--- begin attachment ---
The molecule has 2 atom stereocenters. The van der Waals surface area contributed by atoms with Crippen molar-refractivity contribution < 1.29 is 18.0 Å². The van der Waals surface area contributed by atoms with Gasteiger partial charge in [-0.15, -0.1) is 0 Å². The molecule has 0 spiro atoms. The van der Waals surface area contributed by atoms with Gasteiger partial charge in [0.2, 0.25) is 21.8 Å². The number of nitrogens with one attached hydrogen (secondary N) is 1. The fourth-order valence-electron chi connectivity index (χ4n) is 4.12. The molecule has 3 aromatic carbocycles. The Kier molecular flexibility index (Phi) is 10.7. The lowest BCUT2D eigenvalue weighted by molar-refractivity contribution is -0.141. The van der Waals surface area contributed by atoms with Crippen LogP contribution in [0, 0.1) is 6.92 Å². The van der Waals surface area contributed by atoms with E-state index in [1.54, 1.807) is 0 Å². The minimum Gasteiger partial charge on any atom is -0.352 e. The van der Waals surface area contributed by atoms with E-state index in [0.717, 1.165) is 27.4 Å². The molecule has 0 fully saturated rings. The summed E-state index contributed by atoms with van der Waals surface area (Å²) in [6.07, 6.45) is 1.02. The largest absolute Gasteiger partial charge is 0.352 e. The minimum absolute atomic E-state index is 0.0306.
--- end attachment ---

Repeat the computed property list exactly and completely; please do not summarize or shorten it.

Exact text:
The molecule has 2 atom stereocenters. The van der Waals surface area contributed by atoms with Crippen molar-refractivity contribution < 1.29 is 18.0 Å². The van der Waals surface area contributed by atoms with Gasteiger partial charge in [-0.15, -0.1) is 0 Å². The molecule has 0 spiro atoms. The van der Waals surface area contributed by atoms with Gasteiger partial charge in [0.2, 0.25) is 21.8 Å². The number of nitrogens with one attached hydrogen (secondary N) is 1. The fourth-order valence-electron chi connectivity index (χ4n) is 4.12. The molecule has 3 aromatic carbocycles. The Kier molecular flexibility index (Phi) is 10.7. The lowest BCUT2D eigenvalue weighted by molar-refractivity contribution is -0.141. The van der Waals surface area contributed by atoms with Crippen LogP contribution in [0, 0.1) is 6.92 Å². The van der Waals surface area contributed by atoms with E-state index in [1.54, 1.807) is 0 Å². The minimum Gasteiger partial charge on any atom is -0.352 e. The van der Waals surface area contributed by atoms with E-state index in [0.717, 1.165) is 27.4 Å². The molecule has 0 fully saturated rings. The summed E-state index contributed by atoms with van der Waals surface area (Å²) in [6.07, 6.45) is 1.02. The largest absolute Gasteiger partial charge is 0.352 e. The minimum absolute atomic E-state index is 0.0306.